I have a saying. “Scrum Trainers usually agree on 99% of Scrum, but they spend a lot of time debating the other 1%.”
Let me say this first. I’m a huge fan of Mike Cohn. I teach Scrum and Agile classes all over the country at Fortune 50 companies, and it is very rare for a class to go by that I won’t mention at least one of his awesome books on Scrum. I also recommend him on my list of favorite Agile resources on one of our web sites. In addition to all of this, I’ve had numerous personal interactions with Mike one on one, and he’s always been extremely nice to me, traded professional practice opinions/advice, and he even offered to let me attend one of his classes at a “trainer courtesy” discount one time. Great guy! In summary, I like the guy a lot personally, and I highly respect him professionally. He’s done a ton for the software and Agile industry, and no one should forget that.
So, with that said, let’s get back to that 1% debate. :-)
In his recent blog post, Mike reveals some little known details about the oft cited 64% of features that are rarely or never used in software systems. His information is factual and likely true. I’m ok with all of that.
What I don’t understand is, why bother broadcasting this?
This is the most credible study available on the subject. If you think hard about this data for a minute, you’ll realize why it is incredibly difficult to obtain… No company wants to admit that there is a TON of bloat in their software! But, what percentage of Microsoft Excel/PowerPoint/Word features do you use and benefit from? What percentage of Rally features do you actually use and benefit from? Bloat bloat bloat, negative value, negative value, negative value. In my recent articles on the New New Product Owner, I’ve talked about the need for the New New Product Owner to be a marketplace expert, so that they can maximize the value and profits from software development for their company.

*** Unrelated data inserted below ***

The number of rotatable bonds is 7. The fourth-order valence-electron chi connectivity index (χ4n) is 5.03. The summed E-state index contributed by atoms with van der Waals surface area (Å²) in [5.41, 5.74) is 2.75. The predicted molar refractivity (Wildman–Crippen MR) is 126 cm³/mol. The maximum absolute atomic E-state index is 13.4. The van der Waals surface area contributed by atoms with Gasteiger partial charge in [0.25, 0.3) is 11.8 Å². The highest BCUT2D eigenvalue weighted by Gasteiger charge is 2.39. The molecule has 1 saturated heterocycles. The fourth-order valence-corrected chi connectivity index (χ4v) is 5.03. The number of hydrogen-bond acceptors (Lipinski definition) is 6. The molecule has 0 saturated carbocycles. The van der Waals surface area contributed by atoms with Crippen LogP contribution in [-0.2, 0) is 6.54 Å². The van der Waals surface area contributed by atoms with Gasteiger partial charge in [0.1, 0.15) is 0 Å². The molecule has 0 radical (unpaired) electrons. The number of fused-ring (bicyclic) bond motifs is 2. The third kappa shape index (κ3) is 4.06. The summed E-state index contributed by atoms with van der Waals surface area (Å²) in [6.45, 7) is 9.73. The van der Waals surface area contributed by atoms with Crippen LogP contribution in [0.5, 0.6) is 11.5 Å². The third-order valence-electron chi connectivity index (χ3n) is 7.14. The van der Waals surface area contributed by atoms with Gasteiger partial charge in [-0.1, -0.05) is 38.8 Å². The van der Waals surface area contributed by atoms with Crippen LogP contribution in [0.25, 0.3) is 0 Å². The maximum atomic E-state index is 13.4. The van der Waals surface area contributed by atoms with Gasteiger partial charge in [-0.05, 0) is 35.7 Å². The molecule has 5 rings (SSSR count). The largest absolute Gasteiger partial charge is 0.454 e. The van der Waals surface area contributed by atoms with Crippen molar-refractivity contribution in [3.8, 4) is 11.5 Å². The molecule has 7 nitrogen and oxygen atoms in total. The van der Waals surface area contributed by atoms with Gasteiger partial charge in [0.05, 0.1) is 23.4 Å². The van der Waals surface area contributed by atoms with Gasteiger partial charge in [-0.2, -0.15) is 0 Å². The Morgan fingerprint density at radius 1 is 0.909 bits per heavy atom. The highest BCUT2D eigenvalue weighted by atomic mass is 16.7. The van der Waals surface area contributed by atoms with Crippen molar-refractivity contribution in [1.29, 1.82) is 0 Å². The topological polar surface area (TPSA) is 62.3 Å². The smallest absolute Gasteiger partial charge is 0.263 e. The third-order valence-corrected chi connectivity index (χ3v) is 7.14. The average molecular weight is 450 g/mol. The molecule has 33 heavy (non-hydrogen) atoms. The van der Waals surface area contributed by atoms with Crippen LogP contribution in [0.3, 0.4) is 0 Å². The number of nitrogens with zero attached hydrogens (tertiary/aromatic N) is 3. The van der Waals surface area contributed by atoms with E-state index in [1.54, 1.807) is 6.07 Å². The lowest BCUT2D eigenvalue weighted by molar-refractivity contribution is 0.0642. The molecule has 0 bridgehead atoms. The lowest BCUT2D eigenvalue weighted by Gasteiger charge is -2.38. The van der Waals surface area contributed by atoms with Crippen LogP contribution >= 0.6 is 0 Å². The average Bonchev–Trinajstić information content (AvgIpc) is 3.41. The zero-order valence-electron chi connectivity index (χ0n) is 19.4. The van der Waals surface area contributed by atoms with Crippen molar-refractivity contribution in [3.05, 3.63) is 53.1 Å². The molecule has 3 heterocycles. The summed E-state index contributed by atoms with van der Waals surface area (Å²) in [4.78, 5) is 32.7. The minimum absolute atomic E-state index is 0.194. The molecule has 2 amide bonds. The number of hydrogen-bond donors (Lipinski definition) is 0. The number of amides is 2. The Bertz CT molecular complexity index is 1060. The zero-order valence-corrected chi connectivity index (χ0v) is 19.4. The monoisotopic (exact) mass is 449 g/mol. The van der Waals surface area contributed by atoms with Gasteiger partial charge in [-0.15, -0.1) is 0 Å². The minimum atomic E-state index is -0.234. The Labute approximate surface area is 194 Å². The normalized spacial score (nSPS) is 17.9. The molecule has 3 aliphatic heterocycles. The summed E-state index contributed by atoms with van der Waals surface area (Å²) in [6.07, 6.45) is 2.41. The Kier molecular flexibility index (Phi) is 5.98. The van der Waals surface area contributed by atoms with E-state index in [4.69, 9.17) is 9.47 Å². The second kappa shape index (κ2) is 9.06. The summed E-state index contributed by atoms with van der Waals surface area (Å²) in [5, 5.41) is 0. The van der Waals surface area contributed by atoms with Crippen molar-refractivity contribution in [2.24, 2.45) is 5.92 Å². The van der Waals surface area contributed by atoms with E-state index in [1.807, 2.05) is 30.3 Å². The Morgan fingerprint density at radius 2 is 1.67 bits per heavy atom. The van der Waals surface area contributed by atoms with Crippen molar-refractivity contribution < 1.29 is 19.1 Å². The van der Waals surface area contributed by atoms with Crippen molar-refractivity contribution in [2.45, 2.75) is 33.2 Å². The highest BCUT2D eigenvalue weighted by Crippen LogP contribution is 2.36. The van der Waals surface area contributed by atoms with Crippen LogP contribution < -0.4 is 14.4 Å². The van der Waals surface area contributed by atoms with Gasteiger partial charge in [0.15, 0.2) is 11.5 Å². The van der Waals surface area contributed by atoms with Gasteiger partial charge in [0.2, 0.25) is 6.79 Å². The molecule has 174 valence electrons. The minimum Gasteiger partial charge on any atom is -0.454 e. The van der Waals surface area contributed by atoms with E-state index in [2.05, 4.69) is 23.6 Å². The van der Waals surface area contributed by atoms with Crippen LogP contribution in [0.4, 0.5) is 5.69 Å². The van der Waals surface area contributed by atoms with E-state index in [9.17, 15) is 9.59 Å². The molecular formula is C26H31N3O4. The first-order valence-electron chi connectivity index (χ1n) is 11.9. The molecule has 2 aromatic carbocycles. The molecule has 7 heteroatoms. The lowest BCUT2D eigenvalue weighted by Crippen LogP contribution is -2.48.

Now, the value equation is way more complicated than “rarely or never used”, but still, I think we all know that there is a TON of negative ROI functionality in any non trivially sized application, and there is a TON of software teams with far too little focus on value and profits. Anyone who has worked on the front lines of software development knows that. The oft cited study just helps confirm some of our suspicions. One of our Agile Metrics consulting services at AgileSoftwareTraining.com is helping to give company leaders even more transparency into how to extract more profits and cost savings out of all of their software development efforts, whether they be internal or external systems. Give us a call if you’re interested.
What makes that limited study useful as a teaching tool is it gets people to think about value, and think about low value, low ROI features, and realize that value delivery is important, far too important to ignore.
There are other “studies” cited in our industry that are totally bogus, software leprechauns if you will, and I’m totally against relying on those. Things like the “Cone of Uncertainty” and the so-called “Weinberg study” on task switching have shown to be totally made up. However, the Standish Group study is real, with real data, and it is highly credible, even if somewhat limited in its scope.
So, Mike wants us to stop citing the study, or for us to caveat it with “in the weeds” details. Of course, that will just confuse those new to Scrum and the teaching value would be lost. And people would focus less on software value and profits. I don’t think that’s good. I’m totally open to hearing about a more credible public study, but I’m unaware of one.
With all due respect to a friendly colleague, and one of the best Scrum trainers on the planet, I think ignoring or caveating the 64% study is bad for the industry. Let’s just put this in the 1% bucket that we as Scrum trainers will agree to disagree on. :-)
If you’d like to disagree with my contrarian view, feel free to sound off in the comments below!
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